Hanneke responded, “I can’t even trust that the $1.5 million on the table is enough for Option 1A (only resurface six lane track in its current location) and I don’t even want 1A.”

Bernie Kubiak said that there is a risk to the town in moving ahead with the project without having the necessary funds in hand and without a solid plan but that risks not getting any improvements  when the track and fields have been in sorry shape for so many years.  He said that while he doesn’t think the project will actually happen, he wants to give the superintendent room to maneuver.  

The vote in favor of recommending the new debt authorization passed 3-1 with Hanneke voting no, with Walker and Holloway absent. 

Surplus Property Rules
The committee voted unanimously (4-0 with Kubiak supporting and Walker and Holloway absent), following a brief discussion, to recommend that the Town Council adopt the proposed new surplus property rules.

The proposal has drawn public interest because of concerns about a lack of available public civic space in Amherst and about the future disposition of the Wildwood School Building (see also here)  after September 2026 when the town’s new elementary school will open.

Schoen raised a concern that  the requirement of an impact statement seems to demand a lot of work from town staff, which might be necessary but could hold up an action for a long time.  She said that she would submit a memo to the committee that shows what another town does with regard to  “surplus property.”

The draft new rules follow:

Policy and Process for Disposing of Surplus Real Property
Pursuant to M.G.L. Chapter 40, section 15, the Town Manager shall notify the Town Council that, in their opinion, any Town-owned real property is no longer required for public purposes and may be deemed surplus and shall present the Town Council with a request for disposition of the property.

When such a request is made, the Town Manager shall provide the Town Council with a memorandum that includes the following information:

1. A description of the property including its past uses, current use, foreseeable future governmental or public uses, and any structures thereon, including the dates of any additions or major renovations, the condition of the structures, and critical components, such as HVAC.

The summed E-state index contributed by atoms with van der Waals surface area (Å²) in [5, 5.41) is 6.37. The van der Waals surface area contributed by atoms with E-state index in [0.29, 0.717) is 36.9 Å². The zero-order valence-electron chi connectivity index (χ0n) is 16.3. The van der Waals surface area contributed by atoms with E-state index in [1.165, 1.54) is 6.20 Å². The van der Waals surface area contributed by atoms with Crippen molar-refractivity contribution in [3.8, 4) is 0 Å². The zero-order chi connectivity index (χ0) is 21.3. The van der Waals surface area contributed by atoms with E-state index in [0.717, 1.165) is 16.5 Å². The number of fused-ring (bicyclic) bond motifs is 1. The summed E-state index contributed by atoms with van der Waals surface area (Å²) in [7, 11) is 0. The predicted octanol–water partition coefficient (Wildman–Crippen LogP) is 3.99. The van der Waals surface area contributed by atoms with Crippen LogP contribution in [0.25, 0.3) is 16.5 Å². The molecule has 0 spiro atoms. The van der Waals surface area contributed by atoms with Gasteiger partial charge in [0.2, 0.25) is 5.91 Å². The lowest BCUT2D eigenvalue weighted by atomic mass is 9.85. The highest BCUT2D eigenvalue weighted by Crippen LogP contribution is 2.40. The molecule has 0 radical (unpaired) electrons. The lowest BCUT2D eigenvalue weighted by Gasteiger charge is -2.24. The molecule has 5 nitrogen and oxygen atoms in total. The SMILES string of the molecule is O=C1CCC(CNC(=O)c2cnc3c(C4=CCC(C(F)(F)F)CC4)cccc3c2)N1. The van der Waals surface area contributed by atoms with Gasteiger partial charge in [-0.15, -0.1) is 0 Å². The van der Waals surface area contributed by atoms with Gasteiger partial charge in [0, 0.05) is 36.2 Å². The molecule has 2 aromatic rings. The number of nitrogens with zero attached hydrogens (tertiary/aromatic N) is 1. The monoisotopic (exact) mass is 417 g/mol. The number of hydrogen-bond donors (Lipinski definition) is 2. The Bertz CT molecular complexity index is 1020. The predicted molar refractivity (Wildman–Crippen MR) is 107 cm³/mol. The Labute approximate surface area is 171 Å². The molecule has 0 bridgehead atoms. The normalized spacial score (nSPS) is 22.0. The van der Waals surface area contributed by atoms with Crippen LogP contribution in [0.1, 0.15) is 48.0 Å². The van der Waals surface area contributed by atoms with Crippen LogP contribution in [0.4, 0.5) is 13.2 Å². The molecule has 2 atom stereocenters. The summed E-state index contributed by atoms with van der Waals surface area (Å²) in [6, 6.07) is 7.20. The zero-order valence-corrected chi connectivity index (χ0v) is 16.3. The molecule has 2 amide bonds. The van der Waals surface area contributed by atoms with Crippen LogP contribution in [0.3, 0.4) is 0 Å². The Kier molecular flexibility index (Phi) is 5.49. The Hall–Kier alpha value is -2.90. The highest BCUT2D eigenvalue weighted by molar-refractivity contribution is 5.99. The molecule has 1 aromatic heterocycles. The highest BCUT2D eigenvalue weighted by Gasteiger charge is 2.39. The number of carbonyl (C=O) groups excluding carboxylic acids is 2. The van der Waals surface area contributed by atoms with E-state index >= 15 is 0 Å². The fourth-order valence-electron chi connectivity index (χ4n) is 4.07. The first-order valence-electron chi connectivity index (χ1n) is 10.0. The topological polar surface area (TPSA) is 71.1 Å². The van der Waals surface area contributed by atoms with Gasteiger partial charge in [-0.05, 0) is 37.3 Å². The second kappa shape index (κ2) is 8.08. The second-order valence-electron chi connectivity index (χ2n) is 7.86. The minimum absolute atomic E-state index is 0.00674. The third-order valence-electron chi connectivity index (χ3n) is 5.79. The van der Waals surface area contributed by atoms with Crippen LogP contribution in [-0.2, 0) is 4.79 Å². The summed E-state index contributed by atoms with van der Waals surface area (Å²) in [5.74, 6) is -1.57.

2. Whether the property is held for a specific purpose and/or under the custody of a particular board or officer that would require a change in use and/or transfer of custody pursuant to M.G.L. c. 40, Section 15A, and if so, a recommendation from that board or officer.

3. A map of the property and abutting parcels.

4. The existing zoning status of the property.

5. Projected annual revenues and costs associated with the property.

6. Analysis of alternative uses for the property, including public benefits and drawbacks, development potential, environmental impact, and financial impact for each alternative.

7. A summary of reasons for deeming the property surplus, including any analyses that aided the Town Manager in reaching that conclusion.

8. An independently prepared appraisal of the property’s fair market value,including any salvage value of materials.

9. Restrictions that may be placed on the property prior to sale.

10. Recommended action, including a recommended minimum amount the Town shall be paid for the property.

Prior to acting on the Town Manager’s request, the Town Council shall hold a Public Hearing within 90 days of the submission of the Town Manager request for disposition. The Clerk of the Council shall post a notice of the hearing on the Town Bulletin Board no later than 10 days prior to the Public Hearing. The Clerk of the Council shall notify abutters to the property of the Public Hearing by mail no later than 10 days prior to the Public Hearing.

The disposition of Town property shall require a 2/3 vote of the Town Council, unless a different quantum is required by Massachusetts general law. M.G.L. Chapter 30B, section 16, the Uniform Procurement Act, sets forth additional steps the Town must take to dispose of Town property. No Town property shall be disposed of prior to compliance with applicable State or local laws.